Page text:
What can I say about the Robocup? It's a cup holder, it holds cups, cups hold drinks. Drinks break computers, computers live on carts, drinks don't go on carts. Robocup clips on carts, drinks go in Robocup.
Seriously, if you own a digital cart, or a tripod, or a light stand, or anything vertical that is less than 2 inches thick, you should get a Robocup. Best $19 I've ever spent. I never ever thought that I would be a vegan buying something that doubles as a fishing rod holder, but here we are.
Pro Tip: Your Robocup will very quickly become your Art Director's robocup. Buy 2 and be the drink keeper for the whole crew!
New York's Hottest Club is ROBOCUP. Are you listening B&H??
Capture Management USB 3.0 Micro Tether Cables
One of my recent favorite additions to my kit, these USB 3.0 A to B Micro cables from Capture Management are sure to solve all of your USB 3.0 DSLR tethering woes (more about that in a post to come). Built to the highest USB specs, these cables are much better quality than most of the other options out there, you can really feel it in your hands. On top of that, they're about half the price of the name brand orange tether cables you can buy at B&H. After 3 months of use, I haven't had a single dropped connection with no need for an active booster. As of right now, these are only available direct through CaptureManagement.net. I highly recommend that you head over an pick up two of them (one for backup of course) right now!
When it comes to external USB power banks, B&H has a selection that is literally sixteen pages long. However, of all of the battery packs out there, none that I have found come anywhere close to the combination of price, performance, durability, and design that Anker's PowerCore series offers. I have about half a dozen of these in various capacities and I use them for everything from charging my Capture Pilot iPad and the crews' phones to powering TetherBoosts and wireless accessories. These batteries are just as good or better than others charging 3x the price and are an indispensable piece of kit for any photographer, assistant, tech, or anyone who works on location. I also choose Anker for USB AC adapters and iPhone cables.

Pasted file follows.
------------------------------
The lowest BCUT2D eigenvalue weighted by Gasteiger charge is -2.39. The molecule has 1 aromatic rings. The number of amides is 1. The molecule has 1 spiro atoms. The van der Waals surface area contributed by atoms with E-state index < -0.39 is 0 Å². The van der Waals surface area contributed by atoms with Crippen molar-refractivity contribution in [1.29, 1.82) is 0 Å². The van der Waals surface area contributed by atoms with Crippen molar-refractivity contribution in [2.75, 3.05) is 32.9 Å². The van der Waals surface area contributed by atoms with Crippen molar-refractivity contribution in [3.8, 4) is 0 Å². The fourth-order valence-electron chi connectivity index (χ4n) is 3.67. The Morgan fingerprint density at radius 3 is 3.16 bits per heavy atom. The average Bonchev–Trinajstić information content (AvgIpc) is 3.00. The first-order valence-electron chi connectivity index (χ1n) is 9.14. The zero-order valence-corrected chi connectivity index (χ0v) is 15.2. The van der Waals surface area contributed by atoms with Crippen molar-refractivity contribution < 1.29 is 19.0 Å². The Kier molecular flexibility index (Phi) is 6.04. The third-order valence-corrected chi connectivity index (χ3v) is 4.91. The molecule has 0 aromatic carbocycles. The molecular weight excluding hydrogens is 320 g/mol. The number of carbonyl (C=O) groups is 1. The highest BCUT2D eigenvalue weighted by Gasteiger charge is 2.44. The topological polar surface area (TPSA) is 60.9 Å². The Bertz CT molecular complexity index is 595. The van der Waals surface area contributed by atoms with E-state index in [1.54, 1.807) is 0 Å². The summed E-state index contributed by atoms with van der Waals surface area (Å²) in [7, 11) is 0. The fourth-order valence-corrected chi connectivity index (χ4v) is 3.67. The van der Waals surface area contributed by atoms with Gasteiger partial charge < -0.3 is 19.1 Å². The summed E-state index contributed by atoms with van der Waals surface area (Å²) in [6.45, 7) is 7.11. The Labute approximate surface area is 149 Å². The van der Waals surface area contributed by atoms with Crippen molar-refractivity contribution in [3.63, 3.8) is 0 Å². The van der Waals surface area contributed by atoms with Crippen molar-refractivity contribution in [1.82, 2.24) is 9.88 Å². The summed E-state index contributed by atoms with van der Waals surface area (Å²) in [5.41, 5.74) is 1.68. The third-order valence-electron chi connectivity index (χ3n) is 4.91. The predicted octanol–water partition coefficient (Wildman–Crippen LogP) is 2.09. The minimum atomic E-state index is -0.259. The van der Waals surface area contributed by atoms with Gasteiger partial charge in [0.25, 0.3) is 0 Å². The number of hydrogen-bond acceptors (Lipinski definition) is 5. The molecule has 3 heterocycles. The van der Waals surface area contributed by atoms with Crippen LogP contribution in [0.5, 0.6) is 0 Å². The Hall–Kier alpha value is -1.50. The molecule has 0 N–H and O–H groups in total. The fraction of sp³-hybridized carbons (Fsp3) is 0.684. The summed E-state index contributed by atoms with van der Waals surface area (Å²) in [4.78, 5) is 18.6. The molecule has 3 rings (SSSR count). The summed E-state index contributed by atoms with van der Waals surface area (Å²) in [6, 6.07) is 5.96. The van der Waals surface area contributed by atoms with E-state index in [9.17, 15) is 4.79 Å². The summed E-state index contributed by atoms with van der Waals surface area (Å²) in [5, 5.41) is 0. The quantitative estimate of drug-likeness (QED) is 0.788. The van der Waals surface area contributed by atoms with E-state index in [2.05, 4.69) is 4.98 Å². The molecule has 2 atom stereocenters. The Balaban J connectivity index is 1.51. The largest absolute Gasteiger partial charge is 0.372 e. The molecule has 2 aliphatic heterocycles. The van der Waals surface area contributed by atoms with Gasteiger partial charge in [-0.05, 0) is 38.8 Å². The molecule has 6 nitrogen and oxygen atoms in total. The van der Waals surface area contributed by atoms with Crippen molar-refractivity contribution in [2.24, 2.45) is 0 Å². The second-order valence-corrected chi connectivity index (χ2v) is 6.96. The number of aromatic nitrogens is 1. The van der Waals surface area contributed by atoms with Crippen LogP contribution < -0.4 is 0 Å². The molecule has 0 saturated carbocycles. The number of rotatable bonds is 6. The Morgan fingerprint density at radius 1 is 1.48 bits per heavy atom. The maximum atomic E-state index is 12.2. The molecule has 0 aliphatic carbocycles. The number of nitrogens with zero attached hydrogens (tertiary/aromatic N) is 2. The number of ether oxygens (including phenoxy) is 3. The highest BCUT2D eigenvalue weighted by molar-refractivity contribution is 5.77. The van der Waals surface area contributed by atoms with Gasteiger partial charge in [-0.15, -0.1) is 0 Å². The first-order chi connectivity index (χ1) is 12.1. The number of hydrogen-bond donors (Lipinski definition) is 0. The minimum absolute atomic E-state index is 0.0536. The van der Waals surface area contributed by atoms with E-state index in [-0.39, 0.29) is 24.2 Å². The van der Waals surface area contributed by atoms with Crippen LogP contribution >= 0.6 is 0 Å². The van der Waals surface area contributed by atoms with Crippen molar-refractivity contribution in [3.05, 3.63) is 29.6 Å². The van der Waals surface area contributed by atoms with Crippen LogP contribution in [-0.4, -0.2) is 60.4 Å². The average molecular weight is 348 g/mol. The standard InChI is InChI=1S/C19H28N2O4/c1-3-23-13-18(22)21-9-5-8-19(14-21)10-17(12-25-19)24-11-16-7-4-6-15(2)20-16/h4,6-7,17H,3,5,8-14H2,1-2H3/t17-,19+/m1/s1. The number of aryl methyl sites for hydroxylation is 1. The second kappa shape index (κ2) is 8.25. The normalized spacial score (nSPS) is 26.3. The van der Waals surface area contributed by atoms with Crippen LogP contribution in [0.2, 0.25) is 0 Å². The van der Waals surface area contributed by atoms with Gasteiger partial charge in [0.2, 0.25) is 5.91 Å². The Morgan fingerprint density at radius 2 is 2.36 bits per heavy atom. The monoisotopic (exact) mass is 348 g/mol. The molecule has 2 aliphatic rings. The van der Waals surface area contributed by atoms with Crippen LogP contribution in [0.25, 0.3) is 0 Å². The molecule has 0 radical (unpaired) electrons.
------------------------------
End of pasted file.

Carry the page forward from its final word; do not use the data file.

The iPad has become an incredibly powerful location monitoring system in conjunction with Capture One and Capture Pilot. But often, the iPad's reflective screen makes it difficult to view images in bright locations. You could spend upwards of $60 on a name brand iPad hood (there are only a few available), but at about half the price, this shade really gets the job done! Plus, while most other hoods use a 4 sided design, the Surf to Summit's 3 sided design makes using the touchscreen a breeze. It is fully adjustable and can fit just about any 9-10" tablet thanks to its elastic mount. I've found that it works great in conjunction with the TetherTools S4 tablet mount (which IS available at B&H). The only downside: it only works properly in landscape orientation.
If you've worked in the photo industry in the past decade, you've probably heard about Paul C. Buff Lighting. Their Alienbees strobes have fostered an entire generation of brilliant lighting directors, and their high quality products at affordable prices are a fantastic way to break into professional lighting. For years, these fantastic products have mostly only been available through Paul C. Buff's website, but with their increasingly popularity, it would be wise for major retailers to seek a relationship with Buff.
One product that really stands out for me is their Vagabond line of lithium ion batteries and pure sine wave inverters. Originally intended for powering AC powered monolights on location, they're also fantastic for powering most AC powered devices up to 120W for the Vagabond Minis (my personal choice) and 400W for the Vagabond Lithium Extreme. I use them to power Eizo monitors on location, and as of writing this, they are still one of the only solutions for fully powering the 15" MacBook Pro with Touchbar. They're also far more affordable and portable than some of the similar offerings from Goal Zero and others. And since they're designed for photographers, they include the option to mount to other industry standard equipment, like Super Clamps.